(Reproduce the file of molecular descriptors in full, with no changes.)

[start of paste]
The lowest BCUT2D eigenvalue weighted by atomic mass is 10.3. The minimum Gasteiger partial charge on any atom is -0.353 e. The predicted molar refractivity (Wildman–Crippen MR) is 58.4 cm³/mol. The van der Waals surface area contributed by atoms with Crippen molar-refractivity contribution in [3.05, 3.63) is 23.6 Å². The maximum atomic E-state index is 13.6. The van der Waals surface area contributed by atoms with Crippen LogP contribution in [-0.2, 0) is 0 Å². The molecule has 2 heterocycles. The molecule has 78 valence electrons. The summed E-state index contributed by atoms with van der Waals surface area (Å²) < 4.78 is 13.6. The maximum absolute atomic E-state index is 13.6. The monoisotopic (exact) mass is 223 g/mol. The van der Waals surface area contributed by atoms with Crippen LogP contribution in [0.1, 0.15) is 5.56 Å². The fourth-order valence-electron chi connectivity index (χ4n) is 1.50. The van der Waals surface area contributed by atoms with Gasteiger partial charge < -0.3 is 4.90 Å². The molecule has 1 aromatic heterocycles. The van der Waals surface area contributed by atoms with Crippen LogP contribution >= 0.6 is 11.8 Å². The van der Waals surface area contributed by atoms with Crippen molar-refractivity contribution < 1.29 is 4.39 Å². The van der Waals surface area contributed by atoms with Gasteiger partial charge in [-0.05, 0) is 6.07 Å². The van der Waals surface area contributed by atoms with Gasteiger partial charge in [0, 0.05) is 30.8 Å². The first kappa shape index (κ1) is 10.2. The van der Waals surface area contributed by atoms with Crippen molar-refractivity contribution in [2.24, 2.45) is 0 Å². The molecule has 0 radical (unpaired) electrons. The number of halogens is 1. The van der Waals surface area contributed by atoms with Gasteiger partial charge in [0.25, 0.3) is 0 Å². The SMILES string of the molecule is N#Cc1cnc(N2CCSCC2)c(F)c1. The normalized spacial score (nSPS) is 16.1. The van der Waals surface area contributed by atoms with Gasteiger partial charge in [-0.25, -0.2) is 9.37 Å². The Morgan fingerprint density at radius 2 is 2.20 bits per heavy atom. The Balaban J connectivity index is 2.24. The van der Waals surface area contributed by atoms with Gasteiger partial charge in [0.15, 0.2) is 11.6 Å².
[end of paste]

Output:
The lowest BCUT2D eigenvalue weighted by atomic mass is 10.3. The minimum Gasteiger partial charge on any atom is -0.353 e. The predicted molar refractivity (Wildman–Crippen MR) is 58.4 cm³/mol. The van der Waals surface area contributed by atoms with Crippen molar-refractivity contribution in [3.05, 3.63) is 23.6 Å². The maximum atomic E-state index is 13.6. The van der Waals surface area contributed by atoms with Crippen LogP contribution in [-0.2, 0) is 0 Å². The molecule has 2 heterocycles. The molecule has 78 valence electrons. The summed E-state index contributed by atoms with van der Waals surface area (Å²) < 4.78 is 13.6. The maximum absolute atomic E-state index is 13.6. The monoisotopic (exact) mass is 223 g/mol. The van der Waals surface area contributed by atoms with Crippen LogP contribution in [0.1, 0.15) is 5.56 Å². The fourth-order valence-electron chi connectivity index (χ4n) is 1.50. The van der Waals surface area contributed by atoms with Gasteiger partial charge < -0.3 is 4.90 Å². The molecule has 1 aromatic heterocycles. The van der Waals surface area contributed by atoms with Crippen LogP contribution >= 0.6 is 11.8 Å². The van der Waals surface area contributed by atoms with Crippen molar-refractivity contribution < 1.29 is 4.39 Å². The van der Waals surface area contributed by atoms with Gasteiger partial charge in [-0.05, 0) is 6.07 Å². The van der Waals surface area contributed by atoms with Gasteiger partial charge in [0, 0.05) is 30.8 Å². The first kappa shape index (κ1) is 10.2. The van der Waals surface area contributed by atoms with Crippen molar-refractivity contribution in [2.24, 2.45) is 0 Å². The molecule has 0 radical (unpaired) electrons. The number of halogens is 1. The van der Waals surface area contributed by atoms with Gasteiger partial charge in [0.25, 0.3) is 0 Å². The SMILES string of the molecule is N#Cc1cnc(N2CCSCC2)c(F)c1. The normalized spacial score (nSPS) is 16.1. The van der Waals surface area contributed by atoms with Gasteiger partial charge in [-0.25, -0.2) is 9.37 Å². The Morgan fingerprint density at radius 2 is 2.20 bits per heavy atom. The Balaban J connectivity index is 2.24. The van der Waals surface area contributed by atoms with Gasteiger partial charge in [0.15, 0.2) is 11.6 Å².